Crude oil prices remained down today after the U.S. Energy Information Administration reported an estimated inventory decline of 1.5 million barrels for the week to July 1.
This compared to an estimated inventory draw of a substantial 9.6 million barrels for the previous week, which pushed prices temporarily higher.
At 452.2 million barrels, the EIA said, U.S. crude oil inventories were about the five-year average for this time of the year.
Demand concern, however, continues to weigh on prices, even if the EIA recently revised upwards its own fuel demand figures for April—the month with the latest data—surprising at least one bank.
Citi analysts called the EIA’s revision “startling”, with the total upward revision of fuel demand for that month at 350,000 bpd.
The market, however, has shrugged off or ignored the news, focusing on rate hikes and GDP numbers.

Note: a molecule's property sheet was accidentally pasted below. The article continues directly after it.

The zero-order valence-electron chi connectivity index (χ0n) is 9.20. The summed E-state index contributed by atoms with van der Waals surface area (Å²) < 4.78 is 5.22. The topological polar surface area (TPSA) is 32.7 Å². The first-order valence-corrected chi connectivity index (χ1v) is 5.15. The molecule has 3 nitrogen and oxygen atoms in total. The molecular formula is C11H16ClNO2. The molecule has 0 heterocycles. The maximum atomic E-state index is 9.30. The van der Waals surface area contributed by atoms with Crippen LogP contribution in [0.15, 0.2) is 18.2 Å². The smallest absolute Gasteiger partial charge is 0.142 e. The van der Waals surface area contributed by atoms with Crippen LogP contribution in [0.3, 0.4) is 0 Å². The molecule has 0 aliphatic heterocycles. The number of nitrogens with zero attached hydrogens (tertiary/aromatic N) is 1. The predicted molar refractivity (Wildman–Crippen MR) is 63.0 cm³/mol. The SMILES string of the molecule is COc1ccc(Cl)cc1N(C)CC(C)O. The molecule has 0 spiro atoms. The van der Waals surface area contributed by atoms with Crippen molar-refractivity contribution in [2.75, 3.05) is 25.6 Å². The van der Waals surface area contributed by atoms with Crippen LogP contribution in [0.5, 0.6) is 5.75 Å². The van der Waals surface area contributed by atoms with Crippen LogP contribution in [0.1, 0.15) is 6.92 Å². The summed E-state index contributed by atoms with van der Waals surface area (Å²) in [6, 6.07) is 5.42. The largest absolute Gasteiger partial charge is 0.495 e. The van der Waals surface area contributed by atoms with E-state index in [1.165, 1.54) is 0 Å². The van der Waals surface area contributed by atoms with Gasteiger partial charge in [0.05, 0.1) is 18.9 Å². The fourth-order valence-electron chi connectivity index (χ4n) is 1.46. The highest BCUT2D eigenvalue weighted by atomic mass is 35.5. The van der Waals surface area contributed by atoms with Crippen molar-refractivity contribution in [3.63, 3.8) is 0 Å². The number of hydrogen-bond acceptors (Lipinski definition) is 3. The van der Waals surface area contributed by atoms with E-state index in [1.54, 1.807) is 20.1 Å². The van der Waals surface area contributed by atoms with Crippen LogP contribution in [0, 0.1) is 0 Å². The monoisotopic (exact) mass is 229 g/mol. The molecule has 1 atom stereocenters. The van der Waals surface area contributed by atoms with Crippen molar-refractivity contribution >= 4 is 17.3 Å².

The EIA, meanwhile, reported inventory declines in fuels for the week ending July 1.
Gasoline inventories shed 2.5 million barrels in the reporting period, with production averaging 10.3 million bpd.
This compared with a build of 600,000 barrels for the previous week and production rates of 10.1 million bpd.
In middle distillates, the EIA estimated an inventory decline of 1 million barrels, with production averaging 4.9 million barrels daily.
This compared with a modest inventory build of 100,000 barrels and production levels averaging 4.7 million bpd a week earlier.
Meanwhile, the oil price jump that followed the news that Saudi Arabia will extend its voluntary output cuts and that Russia will reduce exports fizzled out in less than a day.
Oil declined earlier in the week as traders remained fixated on interest rates and the possibility of a global economic slowdown. Today, prices steadied, with analysts warning of tighter supplies during the second half of the year.
Later in the day, however, benchmarks declined in anticipation of another U.S. rate hike. At the time of writing, Brent crude was trading at $75.09 per barrel, with West Texas Intermediate at $70.28 per barrel.
By Irina Slav for Oilprice.com
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